• Exploitation - Due to the above, it is always necessary for a talk show host to "keep the pot boiling!"  If he/she does not assuage his/her listeners with more and more and more "items of interest," then the stupefied and acclimatized audience will go elsewhere in search of greater controversial distraction.
  • Resolution - This is a dirty word in the vocabulary of a talk show host.  If every topic was resolved quickly, there would be nothing left to "discuss."  Shows over.  The upshot of all of this is it is impossible for a talk show to be a valid champion of truth because it is not truth the radio stations, television stations and networks want... it is money. 
  • Revolution - When I speak of "REVOLUTION" I am not condoning violence or any kind of militant rebellion.  I recognize that due to the militaristic nature of statist oppression it is often the case that blood will be shed.  I have made my peace with how far I am willing to go in participating in a revolt, but I am not naive to the lengths others will extend themselves when the time comes.
« Last Edit: November 11, 2010, 12:00 PM by CodeTRUCKER »


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Re: Talk Radio... good or bad?
« Reply #1 on: November 08, 2010, 02:36 AM »
Interesting theory.  I think it may be based on a false premise though.  (Not that my theory is any less false, but it is an opposing theory).  Your theory of the pressure cooker is based on (among other things) the fact that the voice and passion is given no out until radio came about.  However, town hall meetings have held the same effect for many generations long before radio.  Yet even with these outlets, there have been revolution.  You point to communication restraints, as being the "stuck closed relief valve", but I contend that these actually stopped revolution rather than released it.  By restraining communication, many revolutions were quashed before they started - they never got momentum because they were a bunch of isolated pockets easily divided and conquered.  Because of this, it truly had to be widespread dissatisfaction to reach critical mass, which I contend was not because of, but rather in spite of, the communication restriction.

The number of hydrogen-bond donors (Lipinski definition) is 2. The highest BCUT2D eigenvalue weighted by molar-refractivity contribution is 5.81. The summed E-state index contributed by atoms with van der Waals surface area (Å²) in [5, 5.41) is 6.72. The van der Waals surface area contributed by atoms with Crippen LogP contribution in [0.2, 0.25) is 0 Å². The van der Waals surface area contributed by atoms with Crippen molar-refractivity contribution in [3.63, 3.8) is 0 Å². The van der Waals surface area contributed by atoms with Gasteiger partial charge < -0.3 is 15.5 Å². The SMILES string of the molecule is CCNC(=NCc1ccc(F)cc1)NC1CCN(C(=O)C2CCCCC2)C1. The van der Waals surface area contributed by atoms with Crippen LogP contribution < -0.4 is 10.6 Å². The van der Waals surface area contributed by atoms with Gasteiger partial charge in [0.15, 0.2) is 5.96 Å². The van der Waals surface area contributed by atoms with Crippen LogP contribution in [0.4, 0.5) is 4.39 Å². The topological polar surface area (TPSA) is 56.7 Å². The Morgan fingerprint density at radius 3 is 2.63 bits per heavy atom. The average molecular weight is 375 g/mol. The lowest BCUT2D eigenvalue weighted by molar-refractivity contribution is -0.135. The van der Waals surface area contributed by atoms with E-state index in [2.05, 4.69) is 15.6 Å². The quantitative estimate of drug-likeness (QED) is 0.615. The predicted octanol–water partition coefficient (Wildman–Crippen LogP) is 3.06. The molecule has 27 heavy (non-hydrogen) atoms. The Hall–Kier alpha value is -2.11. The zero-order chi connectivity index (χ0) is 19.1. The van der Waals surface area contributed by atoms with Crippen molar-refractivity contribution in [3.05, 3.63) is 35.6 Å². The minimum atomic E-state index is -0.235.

Radio (and other "new" media) on the other hand do not  restrict communications, or at least not as much.  Therefore dissatisfied constituencies can take a "running poll" on like-minded individuals.  I still believe revolution would occur if the critical mass were reached, but what radio and other media outlets provide is communication that leads to organization.  Because of this, any critical mass would occur MUCH quicker and hence would seem to arise overnight in comparison.  I think the "relief valve" in this theory is actually the opposition also seeing the results earlier and changing course before being overwhelmed.

Hope this all makes sense, it is a 5 minute work break at 3:30AM and I am really not very coherent at the moment. 


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Re: Talk Radio... good or bad?
« Reply #2 on: November 08, 2010, 03:08 AM »
I don't know how they do talk radio where you come from but I have watched how talk radio can organize people and get them to do more than just say their piece on air and then go about the rest of their lives.

This was the result of talk radio in my state about 2 years ago:

Of course I am talking about New Jersey, where we have been known to TP the state capital in protest of taxing toilet paper, yank our kids out of school for a day and take them to Trenton to march in support of their teachers, make our governor wish he never said "when pigs fly" to cutting spending, and just last year sent a hearse full of empty wallets to the state house to represent the death of the middle class.

All of this fueled by (and sometimes organized by) the talk radio that people listen to on the way to work.


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Re: Talk Radio... good or bad?
« Reply #3 on: November 08, 2010, 08:22 AM »
Thanks for the comments and link.  Ah!  It appears I was using too wide a brush.  To be more specific, I am referring to "national" or multi-regional scope.  Local radio *can* serve as a quasi "town hall" meeting.  As I read steeladept's opposing view I had additional questions present themselves.  I will have some more comment on the rebuttals, but I wanted to clarify my original scope to avoid further confusion.
« Last Edit: November 11, 2010, 10:12 AM by CodeTRUCKER »


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Re: Talk Radio... good or bad?
« Reply #4 on: November 08, 2010, 10:16 AM »
do you also lump curated "talk show" format interview shows in with that?

although it's become stylish to slag NPR, i've found Diane Reem and Talk of the Nation (when Juan Williams hosted) to be very good at getting to the bottom of some pretty tough topics. Reem and Williams were also very good at keeping the discussions on topic and not allowing guests and callers to become evasive or change the subject when caught out in a misrepresentation (i.e. lie), exaggeration, or blatant misunderstanding. and it was always enlightening to see how they could cut thru the "talking points" mindset and get to the real issues beneath them.

thoughts? :-)

« Last Edit: November 08, 2010, 10:19 AM by Gwen7 »